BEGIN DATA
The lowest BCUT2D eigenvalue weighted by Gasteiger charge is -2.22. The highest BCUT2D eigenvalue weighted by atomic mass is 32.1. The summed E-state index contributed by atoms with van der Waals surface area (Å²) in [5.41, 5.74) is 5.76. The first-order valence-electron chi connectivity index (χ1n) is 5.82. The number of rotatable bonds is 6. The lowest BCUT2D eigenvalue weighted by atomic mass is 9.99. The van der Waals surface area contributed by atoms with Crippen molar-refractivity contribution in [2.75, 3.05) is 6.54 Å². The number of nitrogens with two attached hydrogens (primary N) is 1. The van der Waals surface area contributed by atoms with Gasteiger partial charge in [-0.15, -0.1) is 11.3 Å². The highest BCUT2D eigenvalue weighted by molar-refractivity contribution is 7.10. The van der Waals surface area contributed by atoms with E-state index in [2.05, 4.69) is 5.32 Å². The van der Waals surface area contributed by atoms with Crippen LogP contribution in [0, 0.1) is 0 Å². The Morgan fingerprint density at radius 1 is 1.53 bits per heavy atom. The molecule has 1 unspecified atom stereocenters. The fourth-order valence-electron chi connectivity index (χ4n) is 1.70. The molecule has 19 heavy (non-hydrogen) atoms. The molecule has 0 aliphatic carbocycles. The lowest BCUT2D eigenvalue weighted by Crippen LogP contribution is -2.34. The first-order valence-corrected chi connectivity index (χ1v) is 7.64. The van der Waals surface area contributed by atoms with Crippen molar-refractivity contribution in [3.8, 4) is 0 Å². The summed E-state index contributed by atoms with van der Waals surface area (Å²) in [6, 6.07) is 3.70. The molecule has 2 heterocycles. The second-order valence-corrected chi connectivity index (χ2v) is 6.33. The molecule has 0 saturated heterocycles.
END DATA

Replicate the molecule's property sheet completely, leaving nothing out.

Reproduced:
The lowest BCUT2D eigenvalue weighted by Gasteiger charge is -2.22. The highest BCUT2D eigenvalue weighted by atomic mass is 32.1. The summed E-state index contributed by atoms with van der Waals surface area (Å²) in [5.41, 5.74) is 5.76. The first-order valence-electron chi connectivity index (χ1n) is 5.82. The number of rotatable bonds is 6. The lowest BCUT2D eigenvalue weighted by atomic mass is 9.99. The van der Waals surface area contributed by atoms with Crippen molar-refractivity contribution in [2.75, 3.05) is 6.54 Å². The number of nitrogens with two attached hydrogens (primary N) is 1. The van der Waals surface area contributed by atoms with Gasteiger partial charge in [-0.15, -0.1) is 11.3 Å². The highest BCUT2D eigenvalue weighted by molar-refractivity contribution is 7.10. The van der Waals surface area contributed by atoms with E-state index in [2.05, 4.69) is 5.32 Å². The van der Waals surface area contributed by atoms with Crippen LogP contribution in [0, 0.1) is 0 Å². The Morgan fingerprint density at radius 1 is 1.53 bits per heavy atom. The molecule has 1 unspecified atom stereocenters. The fourth-order valence-electron chi connectivity index (χ4n) is 1.70. The molecule has 19 heavy (non-hydrogen) atoms. The molecule has 0 aliphatic carbocycles. The lowest BCUT2D eigenvalue weighted by Crippen LogP contribution is -2.34. The first-order valence-corrected chi connectivity index (χ1v) is 7.64. The van der Waals surface area contributed by atoms with Crippen molar-refractivity contribution in [3.8, 4) is 0 Å². The summed E-state index contributed by atoms with van der Waals surface area (Å²) in [6, 6.07) is 3.70. The molecule has 2 heterocycles. The second-order valence-corrected chi connectivity index (χ2v) is 6.33. The molecule has 0 saturated heterocycles.